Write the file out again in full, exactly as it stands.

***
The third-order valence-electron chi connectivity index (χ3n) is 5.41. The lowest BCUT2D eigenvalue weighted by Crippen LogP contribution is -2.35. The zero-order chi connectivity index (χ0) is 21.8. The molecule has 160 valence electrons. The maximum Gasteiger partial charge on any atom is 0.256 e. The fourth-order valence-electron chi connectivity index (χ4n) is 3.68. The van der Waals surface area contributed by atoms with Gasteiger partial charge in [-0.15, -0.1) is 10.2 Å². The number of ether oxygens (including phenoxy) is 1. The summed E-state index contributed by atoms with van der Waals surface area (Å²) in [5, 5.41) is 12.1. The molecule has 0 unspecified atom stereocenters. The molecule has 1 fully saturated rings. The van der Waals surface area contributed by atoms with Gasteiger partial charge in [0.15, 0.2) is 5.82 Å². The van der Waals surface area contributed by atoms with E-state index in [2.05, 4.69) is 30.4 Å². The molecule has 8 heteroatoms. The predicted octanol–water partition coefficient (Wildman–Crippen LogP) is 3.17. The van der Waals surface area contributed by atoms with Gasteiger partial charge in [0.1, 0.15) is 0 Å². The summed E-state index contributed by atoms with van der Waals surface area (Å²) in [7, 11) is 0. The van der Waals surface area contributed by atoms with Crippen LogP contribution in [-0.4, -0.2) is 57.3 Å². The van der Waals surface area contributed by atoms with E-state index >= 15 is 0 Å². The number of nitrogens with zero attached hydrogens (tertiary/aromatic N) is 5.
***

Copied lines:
The third-order valence-electron chi connectivity index (χ3n) is 5.41. The lowest BCUT2D eigenvalue weighted by Crippen LogP contribution is -2.35. The zero-order chi connectivity index (χ0) is 21.8. The molecule has 160 valence electrons. The maximum Gasteiger partial charge on any atom is 0.256 e. The fourth-order valence-electron chi connectivity index (χ4n) is 3.68. The van der Waals surface area contributed by atoms with Gasteiger partial charge in [-0.15, -0.1) is 10.2 Å². The number of ether oxygens (including phenoxy) is 1. The summed E-state index contributed by atoms with van der Waals surface area (Å²) in [5, 5.41) is 12.1. The molecule has 0 unspecified atom stereocenters. The molecule has 1 fully saturated rings. The van der Waals surface area contributed by atoms with Gasteiger partial charge in [0.15, 0.2) is 5.82 Å². The van der Waals surface area contributed by atoms with E-state index in [2.05, 4.69) is 30.4 Å². The molecule has 8 heteroatoms. The predicted octanol–water partition coefficient (Wildman–Crippen LogP) is 3.17. The van der Waals surface area contributed by atoms with Gasteiger partial charge in [0.1, 0.15) is 0 Å². The summed E-state index contributed by atoms with van der Waals surface area (Å²) in [7, 11) is 0. The van der Waals surface area contributed by atoms with Crippen LogP contribution in [-0.4, -0.2) is 57.3 Å². The van der Waals surface area contributed by atoms with E-state index >= 15 is 0 Å². The number of nitrogens with zero attached hydrogens (tertiary/aromatic N) is 5.